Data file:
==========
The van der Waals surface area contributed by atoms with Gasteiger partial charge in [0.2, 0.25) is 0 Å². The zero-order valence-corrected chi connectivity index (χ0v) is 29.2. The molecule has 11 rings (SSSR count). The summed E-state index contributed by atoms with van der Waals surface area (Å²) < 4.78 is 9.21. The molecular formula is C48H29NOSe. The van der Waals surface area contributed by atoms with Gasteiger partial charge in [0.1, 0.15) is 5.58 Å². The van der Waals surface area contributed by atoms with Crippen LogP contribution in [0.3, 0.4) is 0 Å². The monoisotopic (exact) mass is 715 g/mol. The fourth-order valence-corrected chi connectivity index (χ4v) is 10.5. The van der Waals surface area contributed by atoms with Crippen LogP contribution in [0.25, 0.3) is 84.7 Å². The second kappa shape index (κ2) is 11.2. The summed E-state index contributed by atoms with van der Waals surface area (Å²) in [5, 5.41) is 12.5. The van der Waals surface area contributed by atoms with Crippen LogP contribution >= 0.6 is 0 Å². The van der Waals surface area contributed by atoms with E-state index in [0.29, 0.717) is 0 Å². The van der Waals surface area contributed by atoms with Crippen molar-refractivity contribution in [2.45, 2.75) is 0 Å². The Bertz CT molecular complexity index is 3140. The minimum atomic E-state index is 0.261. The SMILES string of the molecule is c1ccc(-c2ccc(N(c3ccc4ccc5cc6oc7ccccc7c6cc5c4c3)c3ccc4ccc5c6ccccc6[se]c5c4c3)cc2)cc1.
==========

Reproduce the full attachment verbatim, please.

The van der Waals surface area contributed by atoms with Gasteiger partial charge in [0.2, 0.25) is 0 Å². The zero-order valence-corrected chi connectivity index (χ0v) is 29.2. The molecule has 11 rings (SSSR count). The summed E-state index contributed by atoms with van der Waals surface area (Å²) < 4.78 is 9.21. The molecular formula is C48H29NOSe. The van der Waals surface area contributed by atoms with Gasteiger partial charge in [0.1, 0.15) is 5.58 Å². The van der Waals surface area contributed by atoms with Crippen LogP contribution in [0.3, 0.4) is 0 Å². The monoisotopic (exact) mass is 715 g/mol. The fourth-order valence-corrected chi connectivity index (χ4v) is 10.5. The van der Waals surface area contributed by atoms with Crippen LogP contribution in [0.25, 0.3) is 84.7 Å². The second kappa shape index (κ2) is 11.2. The summed E-state index contributed by atoms with van der Waals surface area (Å²) in [5, 5.41) is 12.5. The van der Waals surface area contributed by atoms with Crippen LogP contribution >= 0.6 is 0 Å². The van der Waals surface area contributed by atoms with E-state index in [0.29, 0.717) is 0 Å². The van der Waals surface area contributed by atoms with Crippen molar-refractivity contribution in [2.45, 2.75) is 0 Å². The Bertz CT molecular complexity index is 3140. The minimum atomic E-state index is 0.261. The SMILES string of the molecule is c1ccc(-c2ccc(N(c3ccc4ccc5cc6oc7ccccc7c6cc5c4c3)c3ccc4ccc5c6ccccc6[se]c5c4c3)cc2)cc1.